Perhaps the basis for further interesting sequences?
Chuck Seggelin
seqfan at plastereddragon.com
Tue Jul 8 08:26:33 CEST 2008
1. Take a positive integer N.
2. Choose the largest digit of N, D.
3. Let B = D+1.
4. Treat N as a Base-B number and convert to base-10 yielding N'.
5. If N = N', you are done.
N will = N' if N is only one digit, or if N contains the digit 9, in which
case you would be converting a base-10 number to base-10.
The record holders, (i.e. what value will produce a chain longer than the
previous longest chain) already exists in the OEIS as A091049
But what about record-holding subchains where the same base is selected over
and over? For example:
[410245] (6)
--> [32501] (6)
--> [4501] (6)
--> [1045] (6)
--> [245] (6)
--> [101] (2)
--> [5]
410245, 32501, 4501, 1045, 245 is not a complete chain in that 245 can be
"reduced" further, *but*, for this particular sequence each successive term
can again be interpretted as a base-6 number. Chains like this can
sometimes be "pushed" forward, by picking the largest term and converting it
to the desired base. In this case it does not work, 410245 converted to
base-6 yields 12443141 which by our rules would be treated as base 5 and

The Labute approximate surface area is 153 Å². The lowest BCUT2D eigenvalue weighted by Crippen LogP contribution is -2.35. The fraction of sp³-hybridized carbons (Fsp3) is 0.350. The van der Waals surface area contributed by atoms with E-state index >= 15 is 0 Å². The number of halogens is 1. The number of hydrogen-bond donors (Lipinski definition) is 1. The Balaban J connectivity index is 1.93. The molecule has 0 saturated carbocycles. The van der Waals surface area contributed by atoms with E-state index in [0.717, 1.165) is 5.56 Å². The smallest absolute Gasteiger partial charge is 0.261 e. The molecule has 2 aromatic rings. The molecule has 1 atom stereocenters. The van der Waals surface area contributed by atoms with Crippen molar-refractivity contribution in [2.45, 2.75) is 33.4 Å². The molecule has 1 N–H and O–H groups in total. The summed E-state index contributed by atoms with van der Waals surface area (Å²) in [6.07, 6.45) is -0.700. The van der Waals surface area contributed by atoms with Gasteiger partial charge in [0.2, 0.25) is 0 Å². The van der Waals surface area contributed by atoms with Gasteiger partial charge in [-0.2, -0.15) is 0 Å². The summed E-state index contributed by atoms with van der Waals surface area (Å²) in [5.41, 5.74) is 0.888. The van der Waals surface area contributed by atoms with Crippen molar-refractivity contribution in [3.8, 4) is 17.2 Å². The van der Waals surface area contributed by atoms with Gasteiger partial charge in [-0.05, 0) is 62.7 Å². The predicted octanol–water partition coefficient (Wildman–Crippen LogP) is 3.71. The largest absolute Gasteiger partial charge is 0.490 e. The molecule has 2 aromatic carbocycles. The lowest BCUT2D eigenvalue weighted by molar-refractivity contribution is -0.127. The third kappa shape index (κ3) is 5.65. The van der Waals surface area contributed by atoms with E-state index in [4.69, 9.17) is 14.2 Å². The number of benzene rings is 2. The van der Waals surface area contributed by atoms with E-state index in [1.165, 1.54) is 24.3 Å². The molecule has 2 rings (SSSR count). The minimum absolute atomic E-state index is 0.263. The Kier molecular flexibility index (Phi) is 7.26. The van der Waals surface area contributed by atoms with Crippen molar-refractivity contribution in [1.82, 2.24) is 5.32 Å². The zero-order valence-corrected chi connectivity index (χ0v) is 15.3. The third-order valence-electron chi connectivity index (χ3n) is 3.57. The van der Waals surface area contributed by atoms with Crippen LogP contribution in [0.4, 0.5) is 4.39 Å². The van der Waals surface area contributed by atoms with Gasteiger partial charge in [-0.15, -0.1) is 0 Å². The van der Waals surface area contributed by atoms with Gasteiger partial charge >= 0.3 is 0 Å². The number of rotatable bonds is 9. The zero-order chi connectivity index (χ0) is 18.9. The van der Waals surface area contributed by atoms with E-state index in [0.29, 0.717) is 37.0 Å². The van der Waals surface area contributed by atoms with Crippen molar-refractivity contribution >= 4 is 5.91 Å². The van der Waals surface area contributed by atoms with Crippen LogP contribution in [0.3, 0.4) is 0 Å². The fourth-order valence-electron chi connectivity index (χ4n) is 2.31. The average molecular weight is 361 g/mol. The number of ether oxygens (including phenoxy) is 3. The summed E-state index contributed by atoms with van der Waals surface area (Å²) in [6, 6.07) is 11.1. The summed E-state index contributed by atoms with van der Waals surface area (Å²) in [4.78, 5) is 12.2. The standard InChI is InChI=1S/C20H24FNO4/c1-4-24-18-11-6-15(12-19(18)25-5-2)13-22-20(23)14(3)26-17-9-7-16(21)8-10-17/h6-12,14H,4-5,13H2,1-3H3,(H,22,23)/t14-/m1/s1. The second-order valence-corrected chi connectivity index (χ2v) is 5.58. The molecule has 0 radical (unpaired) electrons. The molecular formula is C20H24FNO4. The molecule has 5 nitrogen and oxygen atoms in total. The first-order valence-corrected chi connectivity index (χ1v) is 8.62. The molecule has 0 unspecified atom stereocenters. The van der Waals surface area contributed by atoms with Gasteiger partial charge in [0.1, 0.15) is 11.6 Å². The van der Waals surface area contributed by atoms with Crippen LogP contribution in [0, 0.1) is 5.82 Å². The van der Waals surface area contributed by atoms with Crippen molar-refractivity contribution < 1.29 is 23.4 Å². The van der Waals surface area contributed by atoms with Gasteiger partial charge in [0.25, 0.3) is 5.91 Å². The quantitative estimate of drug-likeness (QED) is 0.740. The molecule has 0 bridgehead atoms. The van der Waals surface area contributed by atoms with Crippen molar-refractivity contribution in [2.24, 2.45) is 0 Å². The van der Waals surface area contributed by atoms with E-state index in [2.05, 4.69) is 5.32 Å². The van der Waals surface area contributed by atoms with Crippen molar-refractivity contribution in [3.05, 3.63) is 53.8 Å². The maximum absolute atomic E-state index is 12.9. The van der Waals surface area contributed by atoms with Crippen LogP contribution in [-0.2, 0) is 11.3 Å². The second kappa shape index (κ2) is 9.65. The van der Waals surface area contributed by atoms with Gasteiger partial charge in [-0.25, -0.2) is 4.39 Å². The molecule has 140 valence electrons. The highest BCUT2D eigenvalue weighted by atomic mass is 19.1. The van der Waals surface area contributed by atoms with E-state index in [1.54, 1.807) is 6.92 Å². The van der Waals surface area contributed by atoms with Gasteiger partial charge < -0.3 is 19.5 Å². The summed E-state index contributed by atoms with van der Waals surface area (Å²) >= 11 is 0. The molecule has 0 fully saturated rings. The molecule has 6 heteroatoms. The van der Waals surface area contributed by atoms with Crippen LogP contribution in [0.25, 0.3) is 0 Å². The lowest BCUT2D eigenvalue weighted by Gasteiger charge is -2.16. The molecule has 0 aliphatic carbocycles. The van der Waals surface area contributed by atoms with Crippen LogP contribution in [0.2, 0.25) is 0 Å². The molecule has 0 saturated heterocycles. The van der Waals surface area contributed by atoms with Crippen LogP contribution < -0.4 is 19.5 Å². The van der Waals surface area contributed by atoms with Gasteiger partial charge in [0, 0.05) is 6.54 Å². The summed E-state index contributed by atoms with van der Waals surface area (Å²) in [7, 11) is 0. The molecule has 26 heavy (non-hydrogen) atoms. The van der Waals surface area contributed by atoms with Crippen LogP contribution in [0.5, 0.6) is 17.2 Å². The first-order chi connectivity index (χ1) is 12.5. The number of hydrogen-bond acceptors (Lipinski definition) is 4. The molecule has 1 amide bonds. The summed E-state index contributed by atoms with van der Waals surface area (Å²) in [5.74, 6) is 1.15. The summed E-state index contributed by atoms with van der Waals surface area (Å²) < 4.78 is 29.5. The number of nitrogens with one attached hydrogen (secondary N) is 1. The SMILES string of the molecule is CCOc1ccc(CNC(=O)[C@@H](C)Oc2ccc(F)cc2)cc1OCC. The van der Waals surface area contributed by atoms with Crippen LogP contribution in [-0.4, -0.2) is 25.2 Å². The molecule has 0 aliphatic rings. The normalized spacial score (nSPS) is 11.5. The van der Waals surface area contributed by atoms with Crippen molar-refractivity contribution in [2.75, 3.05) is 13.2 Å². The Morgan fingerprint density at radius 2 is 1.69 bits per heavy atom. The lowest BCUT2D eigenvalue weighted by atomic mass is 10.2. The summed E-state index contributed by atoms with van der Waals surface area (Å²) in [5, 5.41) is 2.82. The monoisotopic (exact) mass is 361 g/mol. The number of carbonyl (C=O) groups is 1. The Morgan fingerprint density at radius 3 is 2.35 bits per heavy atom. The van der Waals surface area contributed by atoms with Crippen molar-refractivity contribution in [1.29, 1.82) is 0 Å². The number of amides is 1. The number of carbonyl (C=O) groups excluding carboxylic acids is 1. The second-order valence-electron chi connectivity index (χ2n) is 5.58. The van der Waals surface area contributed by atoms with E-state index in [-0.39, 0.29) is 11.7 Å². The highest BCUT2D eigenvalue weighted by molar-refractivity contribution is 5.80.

yield the paltry sequence 12443141, 124796.
I haven't tried to record the sequence of single-base chain record holders
for each base from 2 to 9, but here are the largest single-base chains I've
found for each base thus far:
Longest base 2 chain was 2 terms starting at 1010
Longest base 3 chain was 3 terms starting at 21111
Longest base 4 chain was 3 terms starting at 133
Longest base 5 chain was 7 terms starting at 404044
Longest base 6 chain was 5 terms starting at 410245
Longest base 7 chain was 8 terms starting at 34406005
Longest base 8 chain was 9 terms starting at 170153
Longest base 9 chain was 12 terms starting at 33185141
Would there be any interest? This would be 9 additional "base" sequences,
and I understand that "base" sequences are not very popular.
-- Chuck Seggelin
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